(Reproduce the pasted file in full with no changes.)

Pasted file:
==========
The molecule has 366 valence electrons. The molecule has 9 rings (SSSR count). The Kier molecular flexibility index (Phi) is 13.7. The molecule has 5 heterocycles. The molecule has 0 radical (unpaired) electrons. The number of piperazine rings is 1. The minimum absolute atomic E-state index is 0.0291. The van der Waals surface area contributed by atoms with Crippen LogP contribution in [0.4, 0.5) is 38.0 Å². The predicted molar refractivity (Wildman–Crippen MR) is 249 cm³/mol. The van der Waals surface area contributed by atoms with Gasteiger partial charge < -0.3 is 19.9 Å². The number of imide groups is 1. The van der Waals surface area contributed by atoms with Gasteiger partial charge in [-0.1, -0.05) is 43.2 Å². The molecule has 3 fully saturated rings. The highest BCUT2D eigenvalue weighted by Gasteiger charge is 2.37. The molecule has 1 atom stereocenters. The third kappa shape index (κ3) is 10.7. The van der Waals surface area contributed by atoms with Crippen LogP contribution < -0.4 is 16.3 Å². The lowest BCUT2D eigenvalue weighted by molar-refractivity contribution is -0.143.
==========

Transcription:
The molecule has 366 valence electrons. The molecule has 9 rings (SSSR count). The Kier molecular flexibility index (Phi) is 13.7. The molecule has 5 heterocycles. The molecule has 0 radical (unpaired) electrons. The number of piperazine rings is 1. The minimum absolute atomic E-state index is 0.0291. The van der Waals surface area contributed by atoms with Crippen LogP contribution in [0.4, 0.5) is 38.0 Å². The predicted molar refractivity (Wildman–Crippen MR) is 249 cm³/mol. The van der Waals surface area contributed by atoms with Gasteiger partial charge < -0.3 is 19.9 Å². The number of imide groups is 1. The van der Waals surface area contributed by atoms with Gasteiger partial charge in [-0.1, -0.05) is 43.2 Å². The molecule has 3 fully saturated rings. The highest BCUT2D eigenvalue weighted by Gasteiger charge is 2.37. The molecule has 1 atom stereocenters. The third kappa shape index (κ3) is 10.7. The van der Waals surface area contributed by atoms with Crippen LogP contribution < -0.4 is 16.3 Å². The lowest BCUT2D eigenvalue weighted by molar-refractivity contribution is -0.143.